My better half, many years ago, forbade me from applying a liberal sprinkling or ‘dusting’ of salt on my food. However there is still one exception to the rule for both of us and that’s salt on fish and chips (not that we regularly participate in this most wonderful of British dishes) As for the fish, it has to be haddock, not cod. I am told by one of our regular customers who, apart from sailing his beautiful Rustler 36 on the West Coast of Scotland, owns and runs the ‘best fish & chip shop in Sunderland’ his words not mine! Apparently line caught Haddock is far superior to net, mind you when we did get our visas approved, stamped and ventured into 'Mackem' country to sample his wares Jenny and I did agree that with that sprinkling of salt they were superb! In the village of Tynemouth where we live, just North of the river Tyne, there are two chippies, Marshalls which we used to frequent many many years ago after our Wednesday evening racing (Jimmy Hendricks allegedly bought his fish supper from there after playing a gig at the old CLUB A'GOGO in Newcastle. There is even a plaque on the wall to prove it!) The new kid on the block is the Longsands fish restaurant eat in or take out, always good but my and Jenny's grouse is that they, like a lot of other establishments, serve this dish when its a take out meal in a cardboard box, not in good old fashioned paper. This does, from my vast gastronomic experience, keep them warmer and absorbs the surplus oil. Mind you this marvellous British Institution always tastes better if beef dripping is used in the frying process but of course, like salt, apparently it's bad for you!
However salt is bad for your engine, your rigging, sails, sprayhood/canopies and of course clothing! If you are lifting out/winterising your inboard or outboard and you click on either of those two words you will get Andy’s wise words of wisdom on how to go about it and very importantly keep everything’ tickety boo and salt free!’ Incidentally the image below shows that even though I had run my little 2.5 Yamaha in fresh water for over 30 minutes there was still salt in the cooling channels when I dropped the bottom end off to check the condition of the impeller. Next year I will be leaving the outboard out in Greece having checked out the bottom end this year but will make sure I run through some diluted Salt Off (I will add some to the very large plastic container I use when I flush this small engine) For larger outboards one can, of course, use muffs and they can also be used to feed the water/Salt Off mixture through my yachts sail drive using the handy reservoir which is part of the Salt Off kit, attach between your hose and the muffs.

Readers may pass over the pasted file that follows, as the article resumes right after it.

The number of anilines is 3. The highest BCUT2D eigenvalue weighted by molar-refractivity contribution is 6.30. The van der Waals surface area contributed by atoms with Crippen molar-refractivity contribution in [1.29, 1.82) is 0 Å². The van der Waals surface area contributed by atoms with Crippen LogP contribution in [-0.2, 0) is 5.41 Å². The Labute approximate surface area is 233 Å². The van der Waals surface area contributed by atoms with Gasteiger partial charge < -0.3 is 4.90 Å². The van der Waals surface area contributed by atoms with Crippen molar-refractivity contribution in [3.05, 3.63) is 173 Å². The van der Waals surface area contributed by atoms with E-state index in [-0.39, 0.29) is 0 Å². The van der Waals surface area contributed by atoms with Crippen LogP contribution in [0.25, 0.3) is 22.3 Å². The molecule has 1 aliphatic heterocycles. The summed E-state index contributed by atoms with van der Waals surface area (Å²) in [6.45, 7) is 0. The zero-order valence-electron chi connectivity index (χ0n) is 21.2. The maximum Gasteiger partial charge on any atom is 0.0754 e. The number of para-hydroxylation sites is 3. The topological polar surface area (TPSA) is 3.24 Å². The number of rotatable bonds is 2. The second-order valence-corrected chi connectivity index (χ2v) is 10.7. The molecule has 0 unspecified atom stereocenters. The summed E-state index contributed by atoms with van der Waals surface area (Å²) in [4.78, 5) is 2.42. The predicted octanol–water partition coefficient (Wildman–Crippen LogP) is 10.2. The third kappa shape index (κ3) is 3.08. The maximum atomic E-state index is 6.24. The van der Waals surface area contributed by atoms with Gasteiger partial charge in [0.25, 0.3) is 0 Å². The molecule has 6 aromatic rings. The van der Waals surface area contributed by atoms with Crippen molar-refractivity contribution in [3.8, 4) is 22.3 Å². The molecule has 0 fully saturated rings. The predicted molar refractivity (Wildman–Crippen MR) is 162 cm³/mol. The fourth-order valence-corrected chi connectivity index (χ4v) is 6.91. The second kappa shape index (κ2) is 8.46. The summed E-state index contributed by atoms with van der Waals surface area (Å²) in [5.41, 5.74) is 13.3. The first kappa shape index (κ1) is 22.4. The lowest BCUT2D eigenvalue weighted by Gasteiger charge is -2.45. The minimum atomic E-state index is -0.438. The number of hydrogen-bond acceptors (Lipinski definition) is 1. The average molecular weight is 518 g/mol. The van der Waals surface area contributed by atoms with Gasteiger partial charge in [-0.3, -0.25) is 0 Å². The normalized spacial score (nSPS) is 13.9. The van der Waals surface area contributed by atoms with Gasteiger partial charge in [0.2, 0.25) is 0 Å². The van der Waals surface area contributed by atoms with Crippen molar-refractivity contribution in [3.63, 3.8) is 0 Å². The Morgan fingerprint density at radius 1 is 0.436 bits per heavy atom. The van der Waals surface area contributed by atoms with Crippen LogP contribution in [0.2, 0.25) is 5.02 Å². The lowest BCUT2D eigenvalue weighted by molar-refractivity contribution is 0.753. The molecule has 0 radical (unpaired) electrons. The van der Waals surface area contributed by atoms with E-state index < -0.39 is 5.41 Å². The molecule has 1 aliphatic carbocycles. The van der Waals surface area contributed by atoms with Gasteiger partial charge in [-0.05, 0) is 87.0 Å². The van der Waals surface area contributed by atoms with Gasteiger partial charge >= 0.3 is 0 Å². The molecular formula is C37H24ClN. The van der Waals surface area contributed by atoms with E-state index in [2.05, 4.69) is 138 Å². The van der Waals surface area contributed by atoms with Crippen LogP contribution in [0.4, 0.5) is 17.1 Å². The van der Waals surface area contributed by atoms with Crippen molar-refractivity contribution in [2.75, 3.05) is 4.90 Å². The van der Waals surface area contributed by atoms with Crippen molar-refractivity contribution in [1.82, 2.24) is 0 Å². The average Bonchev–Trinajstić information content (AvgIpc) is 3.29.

As for your rigging, try and keep the lower terminal salt free as much as possible, by regularly washing down with fresh water, and if you have a spare few minutes, read online, ‘How to Keep the Stainless Steel Stainless’, The subject matter appears on page 9 in the Blue Wave wire design catalogue which you can view it by clicking here. For cleaning stainless fittings, Spotless Stainless is brilliant if your carrying it out in the summer in the UK or in warm climates. Daveyshine cleans, polishes and protects, bronze, brass, alloy, chrome and of course stainless and temperature is not an issue. We also sell this product to a few museums and stately homes! Have used both and can recommend them. Starbrite Chrome & Metal polish is another we stock, personally, I have never used it however, if it's as good as their Non Slip Deck Cleaner it will be a winner.
Salt deposits on sails, canvas work and foulweather gear can and do create problems. Salt crystals are abrasive, damaging stitching and can eventually break it down. If you have the need for speed do remember that spinnakers and assymetrics don’t ‘float’ so well in light airs due to the weight of the salt so regular washing in fresh water is essential. As far as sails and canvas work goes we use a dedicated sail laundry to wash and proof if a customer wants us to send them away but if you want to DIY we do have an excellent range of sailcloth/canvas cleaners and proofing agents. For foul weather gear always follow the manufacturers washing instructions and note if your breathable foulie(s) are now leaking (and they are not manufactured with Gore-Tex) nine times out of ten it will need recoating with something like Gill proofing spray. You would be surprised at the number of sprayhoods, stackpacks etc we get in for repair where the zips have ‘frozen’ solid or rotted away due to the presence of salt! If they are beyond repair we can sew in new however a little zipper lubrication never goes amiss where the article has a zip, my favourite brand is Shurhold’s Snapstick Zipper Lubricant.
If your power-boating or sailing is carried out on the sea when you get back to the marina it pays to wash down the decks using Starbrite non-skid deck cleaner and the top sides with Meguiar's one-step cleaner/wax on a regular basis to help maintain that shiny look and protect your investment, and of course, if laying up at this time of year don’t forget to give it a polish!